John Foxx: Metamatic DLX RM – remastered album disc 1 
- He’s A Liquid
- Metal Beat
- No-One Driving
- A New Kind Of Man
- Blurred Girl
- Tidal Wave
- Touch + Go
Reggae has never been a favorite genre of mine. The fact that roots reggae is so bound up in Rastafarianism is probably a big reason why I listen to so little of it. I grew to prefer dub by the 90s, where the vibe was emphasized over the message, and when the message was Rastafarianism, I had no interest. So that is probably the reason why it took me embarrassing decades to notice that the elephant in the room regarding “Metamatic” is the fact that dub reggae informs so much of its vibe. If we wanted to get cute about it, I suppose that the album could be described in a flippant two word fashion as Kraftwerk Reggae.
It was right there in your face as the opening track, ”Plaza” began. A synthetic skank as bold as life kicked the track off as the minor key lead lines evoked the eerie science fiction horror of Dr. Quatermass, which the young Dennis Leigh probably watched [from behind the couch] as a boy. But the concrete brutalism of the lyric and vibe spoke ultimately to science fiction of another kind; the monolithic impersonal landscapes of J.G. Ballard which contrasted with the fractured interiors of his protagonists. In this plaza, death hovered close by. Omnipresent in the faces remembered from shattered windscreens. Crash. It happens.
The thing about this song that struck me as being backward looking and wrong, when I first heard it in 1981, is now one of the aspects of the album which lend it a patina of timelessness that serve it well to this day. The only non-synthetic instrument on the album was Jake Durant’s precise, surgical fills of actual bass guitar. I looked him up on Discogs and this was the only album he ever played on. The extremes of sound that Foxx hybridized to make this music have insured that not only did it stand outside of the environment of 1980, it still sounds outside of any conventional pigeonholes today.
Fluidity of self has been a John Foxx trope for 40 years going and its flashpoint was “He’s A Liquid;” a song he wrote before leaving Ultravox. Foxx has talked about the experience of body surfing in the ocean and the resultant feeling of dispersal as being very impactful. As he described a couple whose masculine half was undergoing fluid transmutation the dryly descriptive lyric resulted in an odd AABCC rhyming scheme on the verses. I’ve never heard such a symmetrical rhyming scheme like that one before. The dry, metallic “kick drum” that this song pulsates to was a hard and unforgiving use of the CR-78 that formed the basis of this album’s rhythms.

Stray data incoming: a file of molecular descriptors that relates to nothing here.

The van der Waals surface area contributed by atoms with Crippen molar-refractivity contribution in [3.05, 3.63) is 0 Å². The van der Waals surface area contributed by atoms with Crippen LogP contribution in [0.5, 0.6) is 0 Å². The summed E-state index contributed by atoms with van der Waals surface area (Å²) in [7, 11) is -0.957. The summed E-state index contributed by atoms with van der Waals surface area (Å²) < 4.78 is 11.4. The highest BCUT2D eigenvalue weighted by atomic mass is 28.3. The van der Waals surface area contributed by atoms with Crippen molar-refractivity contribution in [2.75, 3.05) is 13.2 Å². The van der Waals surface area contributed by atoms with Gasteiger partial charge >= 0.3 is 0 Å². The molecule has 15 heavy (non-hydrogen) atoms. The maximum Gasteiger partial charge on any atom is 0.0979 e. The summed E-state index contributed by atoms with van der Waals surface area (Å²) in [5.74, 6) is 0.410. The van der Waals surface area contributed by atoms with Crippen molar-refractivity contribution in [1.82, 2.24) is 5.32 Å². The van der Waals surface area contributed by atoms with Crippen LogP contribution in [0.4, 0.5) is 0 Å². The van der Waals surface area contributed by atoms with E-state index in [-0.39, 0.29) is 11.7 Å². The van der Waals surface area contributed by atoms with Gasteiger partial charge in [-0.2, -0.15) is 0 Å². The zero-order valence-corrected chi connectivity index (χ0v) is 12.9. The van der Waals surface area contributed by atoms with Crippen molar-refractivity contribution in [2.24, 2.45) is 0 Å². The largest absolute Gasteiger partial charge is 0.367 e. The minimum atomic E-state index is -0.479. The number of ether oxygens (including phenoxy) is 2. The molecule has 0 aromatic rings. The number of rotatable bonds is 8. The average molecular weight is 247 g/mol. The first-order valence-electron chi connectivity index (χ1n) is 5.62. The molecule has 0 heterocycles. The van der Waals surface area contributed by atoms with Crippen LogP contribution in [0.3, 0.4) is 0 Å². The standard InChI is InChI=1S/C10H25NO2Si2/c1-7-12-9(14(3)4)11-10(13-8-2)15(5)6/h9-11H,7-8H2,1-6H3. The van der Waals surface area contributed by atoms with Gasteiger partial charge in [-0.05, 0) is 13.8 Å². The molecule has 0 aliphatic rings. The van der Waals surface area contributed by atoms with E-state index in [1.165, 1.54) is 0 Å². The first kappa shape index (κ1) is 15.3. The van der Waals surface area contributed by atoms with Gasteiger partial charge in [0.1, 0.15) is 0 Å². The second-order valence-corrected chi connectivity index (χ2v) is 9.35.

The lead single was next, although Virgin had gone as far as pressing up “A New Kind Of Man” instead with some of these escaping out into the wild. “Underpass” built its sound on baleful, aerosol synths advancing with the resultant Doppler shift in pitch that would come to typify much of the music on this album. Foxx was going places, creatively, and this was mirrored in the panning in space of the sounds, and even vocals that would be deployed here. As the hum approaches the foreground in the intro, the relentless, but measured beats move the song forward at a methodical pace. The lead Arp lines have an almost Ennio Morricone feel to them as they seesaw to and fro melodically.
The song was once again ensnared in a dub reggae foundation accentuated periodically by ticking “hi-hats” followed by slamming beats. The dystopic feel of the lyric suggests a place out of the timeline where even disasters are only half-remembered, and perhaps it’s better that way.
“Well I used to remember
Now it’s all gone…
World War soooooooomething…
We were somebody’s sons” – “Underpass”
I couldn’t help but notice that after this verse that referenced The War that another Doppler shifted synth was in the middle of the mix, this time sounding for all the world like air raid sirens from The Blitz. We can’t forget that Foxx was born into the immediate post-war era and has spoken about growing up and playing in the bombed out debris of the Northern English landscape. The landscape not to mention the post-war austerity that gripped Britain for nearly a decade had to have colored his worldview going forward. The song’s chorus managed to take abstraction into heretofore unseen climes with its brilliantly reductive lyric:
It’s hard to imagine how a song this clinical and dispassionate managed to find an audience, even in an environment primed by the Foxx influenced Gary Numan, but “Underpass” managed to get as high as #31 in the UK pop charts. The acme of Foxx’s dalliance with popularity.
Next: …Ode To a CR-78